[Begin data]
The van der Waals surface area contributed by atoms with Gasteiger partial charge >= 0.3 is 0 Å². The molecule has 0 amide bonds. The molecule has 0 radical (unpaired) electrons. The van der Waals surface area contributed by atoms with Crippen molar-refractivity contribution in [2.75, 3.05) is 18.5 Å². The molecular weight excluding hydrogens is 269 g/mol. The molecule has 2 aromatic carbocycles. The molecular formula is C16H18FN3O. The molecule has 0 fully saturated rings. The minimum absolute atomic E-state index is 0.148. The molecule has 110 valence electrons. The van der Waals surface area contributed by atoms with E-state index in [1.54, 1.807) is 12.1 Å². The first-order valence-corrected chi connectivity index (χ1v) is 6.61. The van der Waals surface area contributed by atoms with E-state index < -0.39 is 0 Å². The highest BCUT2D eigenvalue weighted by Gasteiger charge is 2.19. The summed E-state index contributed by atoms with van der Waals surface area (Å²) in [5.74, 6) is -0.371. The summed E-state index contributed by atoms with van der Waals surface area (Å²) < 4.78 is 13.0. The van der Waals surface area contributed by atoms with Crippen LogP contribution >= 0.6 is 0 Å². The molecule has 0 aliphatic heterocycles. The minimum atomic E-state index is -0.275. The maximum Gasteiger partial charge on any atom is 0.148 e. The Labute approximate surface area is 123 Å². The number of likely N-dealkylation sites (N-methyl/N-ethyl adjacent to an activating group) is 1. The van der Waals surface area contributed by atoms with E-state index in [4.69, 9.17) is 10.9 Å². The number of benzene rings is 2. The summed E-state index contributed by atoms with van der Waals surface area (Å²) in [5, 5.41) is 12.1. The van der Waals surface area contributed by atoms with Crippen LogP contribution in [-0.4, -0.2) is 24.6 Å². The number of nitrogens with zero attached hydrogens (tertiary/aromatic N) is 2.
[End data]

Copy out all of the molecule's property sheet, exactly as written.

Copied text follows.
The van der Waals surface area contributed by atoms with Gasteiger partial charge >= 0.3 is 0 Å². The molecule has 0 amide bonds. The molecule has 0 radical (unpaired) electrons. The van der Waals surface area contributed by atoms with Crippen molar-refractivity contribution in [2.75, 3.05) is 18.5 Å². The molecular weight excluding hydrogens is 269 g/mol. The molecule has 2 aromatic carbocycles. The molecular formula is C16H18FN3O. The molecule has 0 fully saturated rings. The minimum absolute atomic E-state index is 0.148. The molecule has 110 valence electrons. The van der Waals surface area contributed by atoms with E-state index in [1.54, 1.807) is 12.1 Å². The first-order valence-corrected chi connectivity index (χ1v) is 6.61. The van der Waals surface area contributed by atoms with E-state index < -0.39 is 0 Å². The highest BCUT2D eigenvalue weighted by Gasteiger charge is 2.19. The summed E-state index contributed by atoms with van der Waals surface area (Å²) in [5.74, 6) is -0.371. The summed E-state index contributed by atoms with van der Waals surface area (Å²) < 4.78 is 13.0. The van der Waals surface area contributed by atoms with Crippen LogP contribution >= 0.6 is 0 Å². The molecule has 0 aliphatic heterocycles. The minimum atomic E-state index is -0.275. The maximum Gasteiger partial charge on any atom is 0.148 e. The Labute approximate surface area is 123 Å². The number of likely N-dealkylation sites (N-methyl/N-ethyl adjacent to an activating group) is 1. The van der Waals surface area contributed by atoms with E-state index in [4.69, 9.17) is 10.9 Å². The number of benzene rings is 2. The summed E-state index contributed by atoms with van der Waals surface area (Å²) in [5, 5.41) is 12.1. The van der Waals surface area contributed by atoms with Crippen LogP contribution in [-0.4, -0.2) is 24.6 Å². The number of nitrogens with zero attached hydrogens (tertiary/aromatic N) is 2.